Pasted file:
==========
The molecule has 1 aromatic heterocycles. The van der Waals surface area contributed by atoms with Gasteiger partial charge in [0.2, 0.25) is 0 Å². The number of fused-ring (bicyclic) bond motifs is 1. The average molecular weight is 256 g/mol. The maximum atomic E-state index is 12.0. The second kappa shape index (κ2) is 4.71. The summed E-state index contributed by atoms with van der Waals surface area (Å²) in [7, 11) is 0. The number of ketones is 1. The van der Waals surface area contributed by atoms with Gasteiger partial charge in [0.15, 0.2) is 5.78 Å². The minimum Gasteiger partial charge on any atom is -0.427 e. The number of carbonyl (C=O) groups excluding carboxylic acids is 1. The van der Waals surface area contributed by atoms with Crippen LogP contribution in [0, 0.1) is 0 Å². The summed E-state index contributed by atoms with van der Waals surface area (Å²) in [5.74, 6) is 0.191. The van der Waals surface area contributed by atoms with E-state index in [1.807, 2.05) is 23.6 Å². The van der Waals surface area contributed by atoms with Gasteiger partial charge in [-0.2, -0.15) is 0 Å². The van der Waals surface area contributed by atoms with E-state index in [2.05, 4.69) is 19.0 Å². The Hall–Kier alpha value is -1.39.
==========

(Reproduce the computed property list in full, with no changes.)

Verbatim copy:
The molecule has 1 aromatic heterocycles. The van der Waals surface area contributed by atoms with Gasteiger partial charge in [0.2, 0.25) is 0 Å². The number of fused-ring (bicyclic) bond motifs is 1. The average molecular weight is 256 g/mol. The maximum atomic E-state index is 12.0. The second kappa shape index (κ2) is 4.71. The summed E-state index contributed by atoms with van der Waals surface area (Å²) in [7, 11) is 0. The number of ketones is 1. The van der Waals surface area contributed by atoms with Gasteiger partial charge in [0.15, 0.2) is 5.78 Å². The minimum Gasteiger partial charge on any atom is -0.427 e. The number of carbonyl (C=O) groups excluding carboxylic acids is 1. The van der Waals surface area contributed by atoms with Crippen LogP contribution in [0, 0.1) is 0 Å². The summed E-state index contributed by atoms with van der Waals surface area (Å²) in [5.74, 6) is 0.191. The van der Waals surface area contributed by atoms with E-state index in [1.807, 2.05) is 23.6 Å². The van der Waals surface area contributed by atoms with Gasteiger partial charge in [-0.2, -0.15) is 0 Å². The van der Waals surface area contributed by atoms with E-state index in [2.05, 4.69) is 19.0 Å². The Hall–Kier alpha value is -1.39.